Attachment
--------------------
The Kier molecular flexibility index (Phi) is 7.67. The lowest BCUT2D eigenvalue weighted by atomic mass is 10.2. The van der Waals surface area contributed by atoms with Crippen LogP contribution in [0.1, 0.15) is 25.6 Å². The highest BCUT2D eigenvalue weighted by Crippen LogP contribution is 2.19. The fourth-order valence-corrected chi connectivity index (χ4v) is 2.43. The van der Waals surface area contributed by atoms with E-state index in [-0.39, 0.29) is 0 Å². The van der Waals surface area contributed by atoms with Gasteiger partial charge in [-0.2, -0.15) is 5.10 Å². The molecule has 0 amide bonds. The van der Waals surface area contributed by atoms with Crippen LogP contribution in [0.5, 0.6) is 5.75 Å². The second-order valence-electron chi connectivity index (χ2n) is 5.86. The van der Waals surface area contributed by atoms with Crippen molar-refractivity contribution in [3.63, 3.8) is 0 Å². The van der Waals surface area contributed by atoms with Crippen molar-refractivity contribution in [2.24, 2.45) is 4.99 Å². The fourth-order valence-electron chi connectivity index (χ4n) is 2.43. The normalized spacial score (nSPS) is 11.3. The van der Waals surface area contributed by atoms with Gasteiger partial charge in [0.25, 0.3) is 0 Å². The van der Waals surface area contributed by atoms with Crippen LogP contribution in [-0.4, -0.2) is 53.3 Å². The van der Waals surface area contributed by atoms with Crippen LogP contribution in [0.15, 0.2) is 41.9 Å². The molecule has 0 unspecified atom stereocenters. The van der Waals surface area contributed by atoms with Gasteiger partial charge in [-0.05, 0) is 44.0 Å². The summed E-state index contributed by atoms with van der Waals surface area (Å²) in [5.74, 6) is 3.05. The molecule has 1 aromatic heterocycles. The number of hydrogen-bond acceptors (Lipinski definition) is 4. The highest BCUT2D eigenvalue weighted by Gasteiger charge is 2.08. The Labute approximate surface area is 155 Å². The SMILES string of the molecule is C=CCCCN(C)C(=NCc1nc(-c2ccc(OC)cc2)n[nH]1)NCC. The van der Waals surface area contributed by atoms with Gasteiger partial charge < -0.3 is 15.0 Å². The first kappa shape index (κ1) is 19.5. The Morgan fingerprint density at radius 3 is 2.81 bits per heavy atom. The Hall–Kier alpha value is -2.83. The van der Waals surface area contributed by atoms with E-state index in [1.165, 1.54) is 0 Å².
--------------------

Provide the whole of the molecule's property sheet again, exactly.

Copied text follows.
The Kier molecular flexibility index (Phi) is 7.67. The lowest BCUT2D eigenvalue weighted by atomic mass is 10.2. The van der Waals surface area contributed by atoms with Crippen LogP contribution in [0.1, 0.15) is 25.6 Å². The highest BCUT2D eigenvalue weighted by Crippen LogP contribution is 2.19. The fourth-order valence-corrected chi connectivity index (χ4v) is 2.43. The van der Waals surface area contributed by atoms with E-state index in [-0.39, 0.29) is 0 Å². The van der Waals surface area contributed by atoms with Gasteiger partial charge in [-0.2, -0.15) is 5.10 Å². The molecule has 0 amide bonds. The van der Waals surface area contributed by atoms with Crippen LogP contribution in [0.5, 0.6) is 5.75 Å². The second-order valence-electron chi connectivity index (χ2n) is 5.86. The van der Waals surface area contributed by atoms with Crippen molar-refractivity contribution in [3.63, 3.8) is 0 Å². The van der Waals surface area contributed by atoms with Crippen molar-refractivity contribution in [2.24, 2.45) is 4.99 Å². The fourth-order valence-electron chi connectivity index (χ4n) is 2.43. The normalized spacial score (nSPS) is 11.3. The van der Waals surface area contributed by atoms with Gasteiger partial charge in [0.25, 0.3) is 0 Å². The van der Waals surface area contributed by atoms with Crippen LogP contribution in [-0.4, -0.2) is 53.3 Å². The van der Waals surface area contributed by atoms with Crippen LogP contribution in [0.15, 0.2) is 41.9 Å². The molecule has 0 unspecified atom stereocenters. The van der Waals surface area contributed by atoms with Gasteiger partial charge in [-0.05, 0) is 44.0 Å². The summed E-state index contributed by atoms with van der Waals surface area (Å²) in [5.74, 6) is 3.05. The molecule has 1 aromatic heterocycles. The number of hydrogen-bond acceptors (Lipinski definition) is 4. The highest BCUT2D eigenvalue weighted by Gasteiger charge is 2.08. The Labute approximate surface area is 155 Å². The SMILES string of the molecule is C=CCCCN(C)C(=NCc1nc(-c2ccc(OC)cc2)n[nH]1)NCC. The van der Waals surface area contributed by atoms with Gasteiger partial charge < -0.3 is 15.0 Å². The first kappa shape index (κ1) is 19.5. The Morgan fingerprint density at radius 3 is 2.81 bits per heavy atom. The Hall–Kier alpha value is -2.83. The van der Waals surface area contributed by atoms with E-state index in [1.165, 1.54) is 0 Å².